The Government has today confirmed that it will remove the Default Retirement Age (DRA) so that people have more choice when to stop working.
The Default Retirement Age is to be phased out between 6 April and 1 October 2011. The Government’s written response to its recent consultation on the issue, and new guidance from Acas to help businesses adapt to the removal of the regulation, have been published today.
Further background information and research together with updated DWP guidance for employers on workforce management without a fixed retirement age is available at : Business Link - Managing without a fixed retirement age
Default Retirement Age
Currently the DRA enables employers to make staff retire at 65 regardless of their circumstances, but the Government feels the rules must change as people are living longer, healthier lives.
The change means that:
- From 6 April 2011, employers will not be able to issue any notifications for compulsory retirement using the DRA procedure.
- Between 6 April and 1 October, only people who were notified before 6 April, and whose retirement date is before 1 October can be compulsorily retired using the DRA.
- After 1 October, employers will not be able to use the DRA to compulsorily retire employees.
Although the Government is removing the DRA, it will still be possible for individual employers to operate a compulsory retirement age, provided that they can objectively justify it. Examples could include air traffic controllers and police officers.
Help for employers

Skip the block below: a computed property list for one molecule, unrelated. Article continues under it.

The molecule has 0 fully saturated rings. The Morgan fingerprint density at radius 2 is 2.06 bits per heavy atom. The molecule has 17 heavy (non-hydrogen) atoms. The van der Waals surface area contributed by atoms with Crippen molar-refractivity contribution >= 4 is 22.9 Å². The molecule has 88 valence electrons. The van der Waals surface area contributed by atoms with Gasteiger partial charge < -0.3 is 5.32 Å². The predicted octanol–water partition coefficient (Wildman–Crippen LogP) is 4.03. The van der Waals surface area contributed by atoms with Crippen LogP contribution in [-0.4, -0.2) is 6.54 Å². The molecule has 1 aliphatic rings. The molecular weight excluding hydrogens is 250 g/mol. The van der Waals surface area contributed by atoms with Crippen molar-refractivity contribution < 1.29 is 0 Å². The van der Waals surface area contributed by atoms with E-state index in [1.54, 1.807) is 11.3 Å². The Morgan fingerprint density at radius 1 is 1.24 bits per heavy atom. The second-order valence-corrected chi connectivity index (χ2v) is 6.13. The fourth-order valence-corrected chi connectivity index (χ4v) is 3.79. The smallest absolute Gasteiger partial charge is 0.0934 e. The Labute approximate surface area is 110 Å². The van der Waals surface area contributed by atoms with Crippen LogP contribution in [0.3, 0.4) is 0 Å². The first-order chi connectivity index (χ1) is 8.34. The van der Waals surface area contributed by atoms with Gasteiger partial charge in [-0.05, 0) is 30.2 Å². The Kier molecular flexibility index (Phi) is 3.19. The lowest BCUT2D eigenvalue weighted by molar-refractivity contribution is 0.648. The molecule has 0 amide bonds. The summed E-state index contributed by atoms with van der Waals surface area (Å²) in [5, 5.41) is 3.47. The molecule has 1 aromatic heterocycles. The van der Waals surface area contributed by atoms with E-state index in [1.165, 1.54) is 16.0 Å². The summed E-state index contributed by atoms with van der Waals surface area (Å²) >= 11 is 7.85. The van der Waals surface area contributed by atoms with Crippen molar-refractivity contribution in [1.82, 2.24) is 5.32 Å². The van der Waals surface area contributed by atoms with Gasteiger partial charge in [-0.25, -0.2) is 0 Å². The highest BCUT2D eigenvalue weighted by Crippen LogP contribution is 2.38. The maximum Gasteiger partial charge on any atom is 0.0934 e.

The Government will help employers adapt to the change - it:
- Has worked with Acas (Advisory, Conciliation and Arbitration Service) on new comprehensive guidance that has been published today.
- Has provided further background information and research together with updated DWP guidance for employers on workforce management without a fixed retirement age, available at Business Link - Managing without a fixed retirement age.
- Will remove the administrative burden of statutory retirement procedures. With the DRA gone there is no reason to keep employees ‘right to request’ working beyond retirement or for employers to give them a minimum of six months notice of retirement.
- Will introduce an exception so that there are not unintended consequences for employers that currently voluntarily offer group risk insured benefits (income protection, life assurance, sickness and accident insurance, including private medical cover). There had been concern that removal of the DRA could lead to increased costs and uncertainty for businesses by in effect removing the cut-off point beyond which such benefits are currently no longer offered.